This January morning, once again, the sun seemed brighter than possible. Mt. Tam almost glowed with so much light, but since I spent the better part of the day in a car, driving a route that was not of my mapping, the opportunities to take pictures grew remote. With the small windows of time I had, I went chasing after the familiar profile of the ridge, but it came as a big surprise to discover that through many parts of Fairfax, San Anselmo, and San Rafael rare is a glimpse of it – even through the bare-branched trees. I finally caught a sight of the peaks on one of my errands as I drove past the San Francisco Theological Seminary. I parked the car in what seemed like the center of a ghost town, it was so deserted, and took my shot, smudged by the lens flare. But it will have to do, since it reflects a day in someone’s life (in this case, mine) in the shadow of the mountain.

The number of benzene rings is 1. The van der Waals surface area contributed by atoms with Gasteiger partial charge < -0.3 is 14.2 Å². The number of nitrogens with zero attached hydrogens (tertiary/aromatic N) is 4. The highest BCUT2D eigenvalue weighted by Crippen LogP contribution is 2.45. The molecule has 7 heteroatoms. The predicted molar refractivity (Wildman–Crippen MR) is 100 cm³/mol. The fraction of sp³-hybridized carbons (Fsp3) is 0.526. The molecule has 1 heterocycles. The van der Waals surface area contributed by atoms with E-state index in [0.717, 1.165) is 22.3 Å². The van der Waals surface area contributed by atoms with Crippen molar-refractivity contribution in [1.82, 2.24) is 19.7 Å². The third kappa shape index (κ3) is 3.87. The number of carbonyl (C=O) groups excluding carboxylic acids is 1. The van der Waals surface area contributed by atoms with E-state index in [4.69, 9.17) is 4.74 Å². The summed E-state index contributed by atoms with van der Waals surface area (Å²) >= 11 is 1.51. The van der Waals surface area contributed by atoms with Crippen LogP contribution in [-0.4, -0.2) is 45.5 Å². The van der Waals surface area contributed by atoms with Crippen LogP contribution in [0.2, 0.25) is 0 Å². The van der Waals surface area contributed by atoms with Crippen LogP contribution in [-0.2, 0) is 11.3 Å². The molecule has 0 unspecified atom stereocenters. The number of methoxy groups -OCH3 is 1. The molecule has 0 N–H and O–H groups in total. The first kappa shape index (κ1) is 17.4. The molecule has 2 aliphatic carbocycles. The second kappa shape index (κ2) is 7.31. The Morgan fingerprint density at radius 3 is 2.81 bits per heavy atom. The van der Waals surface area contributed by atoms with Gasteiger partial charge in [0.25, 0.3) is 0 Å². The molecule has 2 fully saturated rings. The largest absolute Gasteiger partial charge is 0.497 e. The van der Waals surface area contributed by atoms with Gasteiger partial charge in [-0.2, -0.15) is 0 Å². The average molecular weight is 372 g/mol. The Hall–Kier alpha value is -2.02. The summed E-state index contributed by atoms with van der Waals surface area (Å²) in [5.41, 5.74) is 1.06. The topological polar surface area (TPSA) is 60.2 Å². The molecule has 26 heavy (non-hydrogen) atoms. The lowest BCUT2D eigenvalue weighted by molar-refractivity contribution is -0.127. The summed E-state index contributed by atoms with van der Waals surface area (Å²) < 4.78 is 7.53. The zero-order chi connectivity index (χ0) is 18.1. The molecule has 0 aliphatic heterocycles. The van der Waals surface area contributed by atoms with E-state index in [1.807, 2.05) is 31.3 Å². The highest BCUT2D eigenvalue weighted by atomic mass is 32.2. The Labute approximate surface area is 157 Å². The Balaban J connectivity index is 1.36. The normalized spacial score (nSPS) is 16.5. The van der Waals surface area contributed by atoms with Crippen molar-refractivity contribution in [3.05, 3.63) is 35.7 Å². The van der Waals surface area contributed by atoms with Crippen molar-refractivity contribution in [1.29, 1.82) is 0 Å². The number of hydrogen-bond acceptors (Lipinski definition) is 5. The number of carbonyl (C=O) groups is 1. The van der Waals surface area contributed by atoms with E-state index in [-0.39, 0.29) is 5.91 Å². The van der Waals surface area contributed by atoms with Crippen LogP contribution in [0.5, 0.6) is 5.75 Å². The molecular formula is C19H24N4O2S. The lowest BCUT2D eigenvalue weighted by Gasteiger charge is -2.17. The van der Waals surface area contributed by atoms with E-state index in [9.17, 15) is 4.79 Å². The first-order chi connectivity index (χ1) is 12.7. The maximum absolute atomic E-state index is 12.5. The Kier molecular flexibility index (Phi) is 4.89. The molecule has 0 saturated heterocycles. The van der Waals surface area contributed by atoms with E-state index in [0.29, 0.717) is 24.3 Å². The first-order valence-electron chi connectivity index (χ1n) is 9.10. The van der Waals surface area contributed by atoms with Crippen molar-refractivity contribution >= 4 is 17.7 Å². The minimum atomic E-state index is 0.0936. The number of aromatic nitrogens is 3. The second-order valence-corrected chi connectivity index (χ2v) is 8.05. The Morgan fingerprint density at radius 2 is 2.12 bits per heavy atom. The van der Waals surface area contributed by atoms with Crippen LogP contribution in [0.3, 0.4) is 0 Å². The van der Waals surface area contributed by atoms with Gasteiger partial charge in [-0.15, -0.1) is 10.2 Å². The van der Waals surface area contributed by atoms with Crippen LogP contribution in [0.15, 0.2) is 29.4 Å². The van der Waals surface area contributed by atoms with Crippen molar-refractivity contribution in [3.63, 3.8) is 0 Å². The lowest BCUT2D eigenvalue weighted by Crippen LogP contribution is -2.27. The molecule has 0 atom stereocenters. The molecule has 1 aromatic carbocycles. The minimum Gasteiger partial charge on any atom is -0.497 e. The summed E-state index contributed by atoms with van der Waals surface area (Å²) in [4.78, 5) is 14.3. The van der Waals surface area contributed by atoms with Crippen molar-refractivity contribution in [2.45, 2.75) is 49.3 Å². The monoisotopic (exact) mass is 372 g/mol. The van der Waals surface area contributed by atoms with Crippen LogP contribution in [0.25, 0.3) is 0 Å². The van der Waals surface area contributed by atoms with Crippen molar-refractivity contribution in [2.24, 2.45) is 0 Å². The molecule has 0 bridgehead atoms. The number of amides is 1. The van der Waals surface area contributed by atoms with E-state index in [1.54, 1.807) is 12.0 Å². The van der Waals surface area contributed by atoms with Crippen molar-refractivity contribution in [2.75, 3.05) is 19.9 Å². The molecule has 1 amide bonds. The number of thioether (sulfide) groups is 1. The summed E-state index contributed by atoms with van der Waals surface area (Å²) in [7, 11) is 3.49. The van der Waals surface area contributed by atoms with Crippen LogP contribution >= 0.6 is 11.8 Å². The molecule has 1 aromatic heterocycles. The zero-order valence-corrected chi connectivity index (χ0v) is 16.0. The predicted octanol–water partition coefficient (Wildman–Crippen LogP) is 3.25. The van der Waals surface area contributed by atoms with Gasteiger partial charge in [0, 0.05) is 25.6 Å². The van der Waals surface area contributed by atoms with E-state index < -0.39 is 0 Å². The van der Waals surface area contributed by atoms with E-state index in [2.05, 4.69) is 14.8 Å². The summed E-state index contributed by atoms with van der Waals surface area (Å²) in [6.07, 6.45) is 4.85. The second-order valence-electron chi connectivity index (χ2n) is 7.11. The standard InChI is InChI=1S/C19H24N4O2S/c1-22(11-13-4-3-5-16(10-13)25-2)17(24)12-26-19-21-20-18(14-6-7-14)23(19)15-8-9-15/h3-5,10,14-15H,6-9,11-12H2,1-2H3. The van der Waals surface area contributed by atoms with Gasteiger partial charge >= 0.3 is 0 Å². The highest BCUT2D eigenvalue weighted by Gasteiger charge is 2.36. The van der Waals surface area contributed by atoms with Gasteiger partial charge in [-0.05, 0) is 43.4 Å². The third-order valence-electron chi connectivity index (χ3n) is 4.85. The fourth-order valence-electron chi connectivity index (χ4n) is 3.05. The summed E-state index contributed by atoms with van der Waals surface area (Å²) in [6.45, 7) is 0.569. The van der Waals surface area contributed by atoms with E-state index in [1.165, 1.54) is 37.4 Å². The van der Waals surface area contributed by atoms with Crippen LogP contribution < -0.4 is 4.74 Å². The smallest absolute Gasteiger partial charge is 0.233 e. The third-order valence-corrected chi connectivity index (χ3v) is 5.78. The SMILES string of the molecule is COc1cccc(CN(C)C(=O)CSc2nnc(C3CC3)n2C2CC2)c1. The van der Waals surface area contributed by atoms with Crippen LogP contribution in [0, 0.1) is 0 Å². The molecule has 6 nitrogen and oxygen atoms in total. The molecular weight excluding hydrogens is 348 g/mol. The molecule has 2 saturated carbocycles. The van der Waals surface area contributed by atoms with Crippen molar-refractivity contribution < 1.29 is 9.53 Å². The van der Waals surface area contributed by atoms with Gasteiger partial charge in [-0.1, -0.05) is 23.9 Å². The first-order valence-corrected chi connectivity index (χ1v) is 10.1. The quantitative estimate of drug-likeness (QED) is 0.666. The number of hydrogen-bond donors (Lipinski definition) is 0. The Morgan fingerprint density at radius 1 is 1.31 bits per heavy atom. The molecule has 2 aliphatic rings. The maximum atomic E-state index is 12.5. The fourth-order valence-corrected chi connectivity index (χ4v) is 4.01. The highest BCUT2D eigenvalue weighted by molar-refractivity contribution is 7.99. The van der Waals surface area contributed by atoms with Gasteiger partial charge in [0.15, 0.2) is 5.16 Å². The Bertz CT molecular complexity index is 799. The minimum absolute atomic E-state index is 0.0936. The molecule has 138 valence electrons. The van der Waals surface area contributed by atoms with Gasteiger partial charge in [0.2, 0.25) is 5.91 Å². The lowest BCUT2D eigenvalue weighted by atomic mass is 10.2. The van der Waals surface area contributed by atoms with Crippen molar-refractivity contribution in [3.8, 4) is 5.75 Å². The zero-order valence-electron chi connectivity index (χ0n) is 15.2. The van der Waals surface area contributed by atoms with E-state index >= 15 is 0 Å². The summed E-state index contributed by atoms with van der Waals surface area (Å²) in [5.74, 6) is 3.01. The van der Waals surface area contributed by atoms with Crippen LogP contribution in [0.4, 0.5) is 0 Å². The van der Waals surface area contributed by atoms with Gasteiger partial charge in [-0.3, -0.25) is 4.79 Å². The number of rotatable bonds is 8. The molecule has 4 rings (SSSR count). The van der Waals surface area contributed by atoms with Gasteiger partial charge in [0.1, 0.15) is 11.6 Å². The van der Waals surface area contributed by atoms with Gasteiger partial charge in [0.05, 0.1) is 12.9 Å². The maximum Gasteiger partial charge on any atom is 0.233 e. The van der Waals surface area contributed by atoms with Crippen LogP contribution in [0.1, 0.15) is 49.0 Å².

Physical earth reveals itself as persons.
That’s what a body is an
….. opportunity, hills dismantled geologically, shifting into
….. twiceness now, its wishes hearing–
a landscape full of an original
chaos but not in itself divine.
-from “The Shirley Poem,” by Brenda Hillman